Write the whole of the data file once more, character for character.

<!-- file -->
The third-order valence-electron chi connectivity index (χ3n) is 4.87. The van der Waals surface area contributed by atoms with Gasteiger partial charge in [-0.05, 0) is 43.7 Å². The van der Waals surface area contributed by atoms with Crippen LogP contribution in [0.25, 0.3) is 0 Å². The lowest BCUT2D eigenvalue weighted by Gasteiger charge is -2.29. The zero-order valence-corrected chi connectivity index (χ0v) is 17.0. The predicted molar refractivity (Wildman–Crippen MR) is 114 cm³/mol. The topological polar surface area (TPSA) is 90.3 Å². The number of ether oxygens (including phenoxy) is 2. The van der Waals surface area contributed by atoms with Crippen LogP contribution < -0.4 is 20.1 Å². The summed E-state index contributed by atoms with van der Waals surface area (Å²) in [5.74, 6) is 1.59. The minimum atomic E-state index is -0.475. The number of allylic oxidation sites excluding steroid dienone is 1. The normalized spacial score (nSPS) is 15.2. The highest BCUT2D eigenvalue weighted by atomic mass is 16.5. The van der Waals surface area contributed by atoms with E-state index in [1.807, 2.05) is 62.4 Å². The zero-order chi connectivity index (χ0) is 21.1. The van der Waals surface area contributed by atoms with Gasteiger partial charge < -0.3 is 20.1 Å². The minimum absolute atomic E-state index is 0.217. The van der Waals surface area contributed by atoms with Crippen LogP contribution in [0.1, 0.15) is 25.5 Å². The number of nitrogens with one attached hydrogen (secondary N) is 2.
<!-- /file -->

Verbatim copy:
The third-order valence-electron chi connectivity index (χ3n) is 4.87. The van der Waals surface area contributed by atoms with Gasteiger partial charge in [-0.05, 0) is 43.7 Å². The van der Waals surface area contributed by atoms with Crippen LogP contribution in [0.25, 0.3) is 0 Å². The lowest BCUT2D eigenvalue weighted by Gasteiger charge is -2.29. The zero-order valence-corrected chi connectivity index (χ0v) is 17.0. The predicted molar refractivity (Wildman–Crippen MR) is 114 cm³/mol. The topological polar surface area (TPSA) is 90.3 Å². The number of ether oxygens (including phenoxy) is 2. The van der Waals surface area contributed by atoms with Crippen LogP contribution < -0.4 is 20.1 Å². The summed E-state index contributed by atoms with van der Waals surface area (Å²) in [5.74, 6) is 1.59. The minimum atomic E-state index is -0.475. The number of allylic oxidation sites excluding steroid dienone is 1. The normalized spacial score (nSPS) is 15.2. The highest BCUT2D eigenvalue weighted by atomic mass is 16.5. The van der Waals surface area contributed by atoms with E-state index in [1.807, 2.05) is 62.4 Å². The zero-order chi connectivity index (χ0) is 21.1. The van der Waals surface area contributed by atoms with Gasteiger partial charge < -0.3 is 20.1 Å². The minimum absolute atomic E-state index is 0.217. The van der Waals surface area contributed by atoms with Crippen LogP contribution in [0.1, 0.15) is 25.5 Å². The number of nitrogens with one attached hydrogen (secondary N) is 2.